Finding the right guy entails two things. First, you must make yourself a vessel to receive love. You will never recognize the right guy when he comes along if you’re still stuck on thoughts of the wrong guys. And you have to get over whatever issues are holding you back from receiving love. The next stage is to put yourself out there. Go out and date, get on the dating sites, download the dating apps. Most people think that this is the most important step, but it’s not; this comes secondary to making yourself a vessel.
Trust me, I know how hard it is. I know how lonely it can feel. Heartbreak can be an isolating experience; it feels like this pain is yours and yours alone. Remember that you will get through it, just as many before you have.
You will heal, you will feel again, and you will find love, the right kind of love that will make you wonder how you ever mistook the wrong kind for the real thing.
While it can feel like fate has dealt you a brutal hand and life just isn’t fair, try not to panic in the middle of the sentence because you truly have no idea how your story will unfold. Take my story as exhibit A, I never ever in my wildest dreams could have predicted I would marry the first guy who ever broke my heart and become business partners with an ex who hurt me so bad I felt like I had been gutted, but such is the story of my life!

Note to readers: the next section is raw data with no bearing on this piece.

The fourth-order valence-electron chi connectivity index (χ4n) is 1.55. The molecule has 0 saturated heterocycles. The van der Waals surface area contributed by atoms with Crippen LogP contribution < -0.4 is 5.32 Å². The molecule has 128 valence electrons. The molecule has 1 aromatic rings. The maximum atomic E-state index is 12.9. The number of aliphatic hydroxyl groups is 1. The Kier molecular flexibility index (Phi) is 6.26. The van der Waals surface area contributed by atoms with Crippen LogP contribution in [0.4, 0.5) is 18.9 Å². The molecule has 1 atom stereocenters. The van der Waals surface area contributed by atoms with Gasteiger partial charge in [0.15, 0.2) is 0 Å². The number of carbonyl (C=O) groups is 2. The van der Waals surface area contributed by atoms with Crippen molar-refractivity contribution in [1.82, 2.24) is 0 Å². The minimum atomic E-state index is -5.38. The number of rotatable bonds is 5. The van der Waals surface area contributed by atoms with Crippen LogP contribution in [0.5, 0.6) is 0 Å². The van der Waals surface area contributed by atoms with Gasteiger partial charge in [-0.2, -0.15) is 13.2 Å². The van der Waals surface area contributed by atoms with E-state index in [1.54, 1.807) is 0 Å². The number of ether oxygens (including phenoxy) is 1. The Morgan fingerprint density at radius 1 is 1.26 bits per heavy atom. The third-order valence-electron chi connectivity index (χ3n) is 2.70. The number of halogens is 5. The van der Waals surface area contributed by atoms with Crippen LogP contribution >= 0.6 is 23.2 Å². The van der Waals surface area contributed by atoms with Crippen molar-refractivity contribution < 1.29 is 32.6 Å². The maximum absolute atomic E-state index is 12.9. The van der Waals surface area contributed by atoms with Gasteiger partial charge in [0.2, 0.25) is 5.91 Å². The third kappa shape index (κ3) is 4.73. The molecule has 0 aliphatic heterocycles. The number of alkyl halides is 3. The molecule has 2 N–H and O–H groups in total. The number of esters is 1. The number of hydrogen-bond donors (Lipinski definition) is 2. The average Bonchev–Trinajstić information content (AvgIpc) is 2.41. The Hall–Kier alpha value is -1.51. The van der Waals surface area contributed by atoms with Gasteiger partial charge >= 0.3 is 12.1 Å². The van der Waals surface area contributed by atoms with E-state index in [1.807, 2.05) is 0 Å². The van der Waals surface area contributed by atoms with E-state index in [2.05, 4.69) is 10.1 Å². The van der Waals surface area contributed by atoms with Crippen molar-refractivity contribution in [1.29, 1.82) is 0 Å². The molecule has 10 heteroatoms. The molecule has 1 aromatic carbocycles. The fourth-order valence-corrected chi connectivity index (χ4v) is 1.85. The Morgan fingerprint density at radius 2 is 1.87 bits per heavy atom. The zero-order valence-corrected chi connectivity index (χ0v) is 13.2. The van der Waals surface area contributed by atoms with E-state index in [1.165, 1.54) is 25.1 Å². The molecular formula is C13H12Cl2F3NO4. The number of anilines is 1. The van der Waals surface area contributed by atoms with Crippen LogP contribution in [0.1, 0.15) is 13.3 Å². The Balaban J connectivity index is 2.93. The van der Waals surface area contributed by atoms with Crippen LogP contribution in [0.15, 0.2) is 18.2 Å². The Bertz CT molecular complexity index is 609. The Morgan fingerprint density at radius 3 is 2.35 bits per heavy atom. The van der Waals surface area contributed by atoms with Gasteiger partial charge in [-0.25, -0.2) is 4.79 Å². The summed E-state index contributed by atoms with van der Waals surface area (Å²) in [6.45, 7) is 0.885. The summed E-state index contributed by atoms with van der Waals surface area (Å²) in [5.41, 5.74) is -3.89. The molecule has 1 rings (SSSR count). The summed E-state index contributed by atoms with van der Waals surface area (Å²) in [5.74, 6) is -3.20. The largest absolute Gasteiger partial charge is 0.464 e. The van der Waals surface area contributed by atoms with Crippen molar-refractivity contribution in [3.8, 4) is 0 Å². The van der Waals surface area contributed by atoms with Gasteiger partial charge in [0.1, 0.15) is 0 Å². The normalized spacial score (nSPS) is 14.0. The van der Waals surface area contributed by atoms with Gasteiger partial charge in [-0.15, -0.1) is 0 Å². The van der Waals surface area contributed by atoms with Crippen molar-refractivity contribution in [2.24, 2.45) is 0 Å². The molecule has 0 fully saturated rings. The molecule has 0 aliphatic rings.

Just because a relationship didn’t work out doesn’t mean it was a waste of time or it wasn’t meant to be. Some people are meant to be in your life, you just won’t and can’t immediately know if they are meant to be in your life forever, or for a short period of time to teach you some sort of life lesson.
Rather than looking back on your former relationships with pain and regret, try to be grateful that you had the experience and recognize that it gave you something you needed, you might realize what it is now or maybe you’ll see it later in life.
And above all, remember that you will get through this and you will be OK.